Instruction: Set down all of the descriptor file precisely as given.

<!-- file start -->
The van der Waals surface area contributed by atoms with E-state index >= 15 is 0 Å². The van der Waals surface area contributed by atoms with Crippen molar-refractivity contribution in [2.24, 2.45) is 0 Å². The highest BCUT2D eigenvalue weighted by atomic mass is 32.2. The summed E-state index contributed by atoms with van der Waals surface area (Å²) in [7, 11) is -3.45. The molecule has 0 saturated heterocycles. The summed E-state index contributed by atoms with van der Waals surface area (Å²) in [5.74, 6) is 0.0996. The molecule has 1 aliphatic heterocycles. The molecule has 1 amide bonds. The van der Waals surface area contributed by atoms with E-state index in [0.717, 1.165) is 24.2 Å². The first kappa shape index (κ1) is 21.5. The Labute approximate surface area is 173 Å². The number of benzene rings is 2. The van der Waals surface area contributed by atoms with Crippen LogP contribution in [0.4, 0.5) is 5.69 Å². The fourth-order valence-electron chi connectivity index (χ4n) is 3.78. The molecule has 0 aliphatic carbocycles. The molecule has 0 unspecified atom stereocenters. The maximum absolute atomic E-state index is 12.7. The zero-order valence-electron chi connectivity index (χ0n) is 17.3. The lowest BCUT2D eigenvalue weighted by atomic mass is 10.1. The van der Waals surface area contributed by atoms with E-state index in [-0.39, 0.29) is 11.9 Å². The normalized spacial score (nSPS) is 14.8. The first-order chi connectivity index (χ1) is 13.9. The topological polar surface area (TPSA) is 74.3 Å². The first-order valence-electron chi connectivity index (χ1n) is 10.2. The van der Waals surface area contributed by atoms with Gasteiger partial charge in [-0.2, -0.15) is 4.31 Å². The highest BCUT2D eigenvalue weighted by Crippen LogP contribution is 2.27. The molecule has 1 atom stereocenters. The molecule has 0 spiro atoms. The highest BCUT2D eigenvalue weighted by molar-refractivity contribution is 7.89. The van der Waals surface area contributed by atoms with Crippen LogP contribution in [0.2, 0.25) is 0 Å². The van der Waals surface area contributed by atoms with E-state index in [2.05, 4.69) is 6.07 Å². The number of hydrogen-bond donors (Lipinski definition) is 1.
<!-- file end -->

The van der Waals surface area contributed by atoms with E-state index >= 15 is 0 Å². The van der Waals surface area contributed by atoms with Crippen molar-refractivity contribution in [2.24, 2.45) is 0 Å². The highest BCUT2D eigenvalue weighted by atomic mass is 32.2. The summed E-state index contributed by atoms with van der Waals surface area (Å²) in [7, 11) is -3.45. The molecule has 0 saturated heterocycles. The summed E-state index contributed by atoms with van der Waals surface area (Å²) in [5.74, 6) is 0.0996. The molecule has 1 aliphatic heterocycles. The molecule has 1 amide bonds. The van der Waals surface area contributed by atoms with E-state index in [0.717, 1.165) is 24.2 Å². The first kappa shape index (κ1) is 21.5. The Labute approximate surface area is 173 Å². The number of benzene rings is 2. The van der Waals surface area contributed by atoms with Crippen LogP contribution in [0.4, 0.5) is 5.69 Å². The fourth-order valence-electron chi connectivity index (χ4n) is 3.78. The molecule has 0 aliphatic carbocycles. The molecule has 0 unspecified atom stereocenters. The maximum absolute atomic E-state index is 12.7. The zero-order valence-electron chi connectivity index (χ0n) is 17.3. The lowest BCUT2D eigenvalue weighted by atomic mass is 10.1. The van der Waals surface area contributed by atoms with E-state index in [-0.39, 0.29) is 11.9 Å². The normalized spacial score (nSPS) is 14.8. The first-order chi connectivity index (χ1) is 13.9. The topological polar surface area (TPSA) is 74.3 Å². The first-order valence-electron chi connectivity index (χ1n) is 10.2. The van der Waals surface area contributed by atoms with Gasteiger partial charge in [-0.2, -0.15) is 4.31 Å². The highest BCUT2D eigenvalue weighted by Crippen LogP contribution is 2.27. The molecule has 1 atom stereocenters. The molecule has 0 spiro atoms. The highest BCUT2D eigenvalue weighted by molar-refractivity contribution is 7.89. The van der Waals surface area contributed by atoms with Crippen LogP contribution in [0.2, 0.25) is 0 Å². The van der Waals surface area contributed by atoms with E-state index in [2.05, 4.69) is 6.07 Å². The number of hydrogen-bond donors (Lipinski definition) is 1.